She said in Geneva that many of the migrants "are fleeing extremism and terrorism from the very people associated with the Paris attacks" and called for improved registration and vetting procedures to address security concerns.
Poland's new interior minister has lashed out at the head of the European Parliament, calling Martin Schulz's words about Poland's migrant policies "another example of German arrogance."
Mariusz Blaszczak, interior minister in the right-wing Law and Justice government that was sworn in Monday, also brought up the fact that Germany destroyed Warsaw during World War II. Polish rhetoric stressing Poland's historical grievances against Germany became a hallmark of Law and Justice's last government, from 2005 to 2007. It was language that caused political tensions between the two neighbors.
Blaszczak spoke on Tuesday in reaction to recent criticism by Schulz, adding he "is detached from reality."
Schulz had criticized the wavering resolve of Poland after the Paris attacks to take 7,000 refugees as part of an EU plan.
Hungary's justice minister says the country will sue the European Union regarding a mandatory plan to distribute refugees among members of the bloc.
Laszlo Trocsanyi said that the lawsuit would be filed in December, after parliament approved a bill Tuesday morning compelling the government to launch the legal challenge.
Trocsanyi said the EU quota plan went against the will of the majority of Europe's citizens and violated Hungary's sovereignty because each state should be allowed to decide who it allows into the country. He also expects other countries which oppose the quotas to join Hungary's legal action.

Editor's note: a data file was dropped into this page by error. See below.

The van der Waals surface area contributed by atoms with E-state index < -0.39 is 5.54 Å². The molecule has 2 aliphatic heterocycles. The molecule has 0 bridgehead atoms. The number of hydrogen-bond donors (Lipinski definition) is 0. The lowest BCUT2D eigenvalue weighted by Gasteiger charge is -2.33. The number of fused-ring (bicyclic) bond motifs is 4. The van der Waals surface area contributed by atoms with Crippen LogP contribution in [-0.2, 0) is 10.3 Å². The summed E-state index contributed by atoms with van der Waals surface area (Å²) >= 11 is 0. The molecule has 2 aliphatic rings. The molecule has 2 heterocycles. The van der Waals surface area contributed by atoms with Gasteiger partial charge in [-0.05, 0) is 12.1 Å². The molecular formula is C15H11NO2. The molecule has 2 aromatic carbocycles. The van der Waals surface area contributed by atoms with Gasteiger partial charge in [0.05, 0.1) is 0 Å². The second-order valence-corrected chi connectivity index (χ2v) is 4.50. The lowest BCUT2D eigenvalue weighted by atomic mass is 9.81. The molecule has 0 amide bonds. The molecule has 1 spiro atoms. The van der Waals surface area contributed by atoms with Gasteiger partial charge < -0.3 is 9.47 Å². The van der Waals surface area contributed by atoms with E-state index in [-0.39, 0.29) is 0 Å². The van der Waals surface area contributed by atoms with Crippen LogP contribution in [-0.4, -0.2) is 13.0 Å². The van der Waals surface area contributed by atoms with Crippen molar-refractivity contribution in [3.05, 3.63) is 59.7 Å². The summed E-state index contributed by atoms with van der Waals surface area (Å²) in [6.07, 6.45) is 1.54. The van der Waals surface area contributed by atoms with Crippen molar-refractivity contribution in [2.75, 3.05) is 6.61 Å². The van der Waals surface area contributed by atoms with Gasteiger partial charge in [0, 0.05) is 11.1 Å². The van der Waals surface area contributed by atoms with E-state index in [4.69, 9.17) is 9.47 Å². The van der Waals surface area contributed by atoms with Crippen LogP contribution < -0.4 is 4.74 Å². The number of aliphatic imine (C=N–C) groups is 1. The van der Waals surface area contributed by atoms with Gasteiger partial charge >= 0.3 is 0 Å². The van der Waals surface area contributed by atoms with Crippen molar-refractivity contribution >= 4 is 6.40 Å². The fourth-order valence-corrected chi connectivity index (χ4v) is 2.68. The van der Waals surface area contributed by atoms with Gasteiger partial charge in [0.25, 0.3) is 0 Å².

Trocsanyi said that while Hungary, with nearly 10 million people, would get 2,000 refugees based on the current plan, that figure could increase as the number of refugees arriving in Europe grows.
Greek authorities say at least nine people, including four children, have died in the eastern Aegean Sea when a plastic boat carrying refugees or economic migrants overturned near the island of Kos.
The coast guard said it had rescued seven people and had located nine bodies, two of which were still trapped inside the overturned vessel. Crews were searching for between two and four more people listed as missing.
The dead were four children, four women and one man.
It was not immediately clear how the boat overturned on Tuesday, or what the passengers' nationality was.
Europe faces a massive refugee crisis. More than 600,000 people have made their way through Greece so far this year, fleeing war and poverty at home.